Zimbabwe's Interception of Communications Bill
Posted: Friday, June 15, 2007
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June 15, 2007
The Zimbabwe legislators passed an "Interception of Communications Bill" which would allow agents of the government to intercept telephonic, e-mail and cellphone messages.
BBC reports: "Zimbabwe's internet providers have strongly condemned the bill passed this week to allow the government to monitor e-mails and other communications."
The Zimbabwe government proposes to utilize technology, similar to what the US and UK use in their national security interest, but because this is being done in Zimbabwe under the leadership of Robert Mugabe, it is being reported as another human rights abuse.
News 24 reports: "The bill proposes the setting up of an interception of communications monitoring centre run by people appointed by the government...Under the proposed law the communications minister will be authorised to issue warrants for intercepting communications in cases where there are believed to be threats to national security."
Many people, including myself, do not like governments having access to our private mail and online activities, and it is in this vein I am generally opposed to all governments' snooping activities. But if people condone these measures in the US, Britain and South Africa (just to name a few nations that have such laws), then why should Zimbabwe not have similar laws?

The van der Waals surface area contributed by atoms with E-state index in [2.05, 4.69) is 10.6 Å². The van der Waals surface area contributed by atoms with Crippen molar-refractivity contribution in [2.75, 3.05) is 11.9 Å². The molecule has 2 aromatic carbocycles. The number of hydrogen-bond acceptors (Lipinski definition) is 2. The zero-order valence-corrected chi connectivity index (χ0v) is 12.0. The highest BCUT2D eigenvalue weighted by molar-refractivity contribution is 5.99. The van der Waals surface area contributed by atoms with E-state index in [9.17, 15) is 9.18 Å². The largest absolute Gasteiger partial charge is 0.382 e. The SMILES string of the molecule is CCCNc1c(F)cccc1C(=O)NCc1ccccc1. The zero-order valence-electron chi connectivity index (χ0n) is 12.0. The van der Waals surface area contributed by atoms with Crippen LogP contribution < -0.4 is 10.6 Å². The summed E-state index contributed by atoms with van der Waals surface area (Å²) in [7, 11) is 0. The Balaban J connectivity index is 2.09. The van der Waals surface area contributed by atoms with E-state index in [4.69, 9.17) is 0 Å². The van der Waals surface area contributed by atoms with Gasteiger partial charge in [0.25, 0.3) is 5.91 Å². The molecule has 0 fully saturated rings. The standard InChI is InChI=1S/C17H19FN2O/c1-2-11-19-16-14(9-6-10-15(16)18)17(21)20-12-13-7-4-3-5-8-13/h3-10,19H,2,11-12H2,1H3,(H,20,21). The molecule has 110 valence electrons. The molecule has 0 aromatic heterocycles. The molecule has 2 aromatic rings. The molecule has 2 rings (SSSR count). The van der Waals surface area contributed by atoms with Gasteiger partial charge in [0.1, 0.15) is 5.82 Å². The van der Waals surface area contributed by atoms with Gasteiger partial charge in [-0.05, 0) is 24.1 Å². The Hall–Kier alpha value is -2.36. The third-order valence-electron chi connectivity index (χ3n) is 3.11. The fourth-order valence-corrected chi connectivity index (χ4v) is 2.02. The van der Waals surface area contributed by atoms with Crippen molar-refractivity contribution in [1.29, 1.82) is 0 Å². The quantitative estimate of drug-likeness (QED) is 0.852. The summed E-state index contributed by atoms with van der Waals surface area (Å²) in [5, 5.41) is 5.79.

Zimbabweans as well as their government are being subjected to sanctions and other destabilization activities from angry White farmers with their opposition sympathizers, the White-owned mainstream media, and the US, UK and other European governments. The authorities in Zimbabwe foiled a plot that was hatched in Britain to overthrow the government in Equatorial Guinea. There are also allegations of attempts to overthrow the Zimbabwe government. When it comes to who and what is being seriously threatened, the Zimbabwe government is more than qualified to implement measures to catch and prosecute those who seek to terrorize its citizens and overthrow its government.
Condemning the Zimbabwe government for implementing what other countries are "legally" doing in the interest of their security is part of the ongoing hypocritical campaign to destabilize Zimbabwe and demonize its government.
Ever since the Zimbabwe government turned away from the IMF and World Bank policies in the late 1990's, the White interest in Zimbabwe, together with the US, UK and other European governments have been trying to destabilize and topple the government.
The attempts to demonize President Robert Mugabe and wreak hardship on the poor citizens intensified when the government started seizing farms that were occupied by colonial Whites and distributing them to Africans in Zimbabwe. The efforts to redress the land issue in Zimbabwe, which was a legacy of the colonial era where Africans were herded on reservations and their land seized, left a minority of Whites with the most and best agricultural land in Zimbabwe. Britain reneged on the agreement to fund the land reform program, and the Zimbabwe government proceeded redistributing land seized to Africans. This process has been thoroughly condemned by the US and other European governments but has generally been applauded by Africans in and out of Africa.
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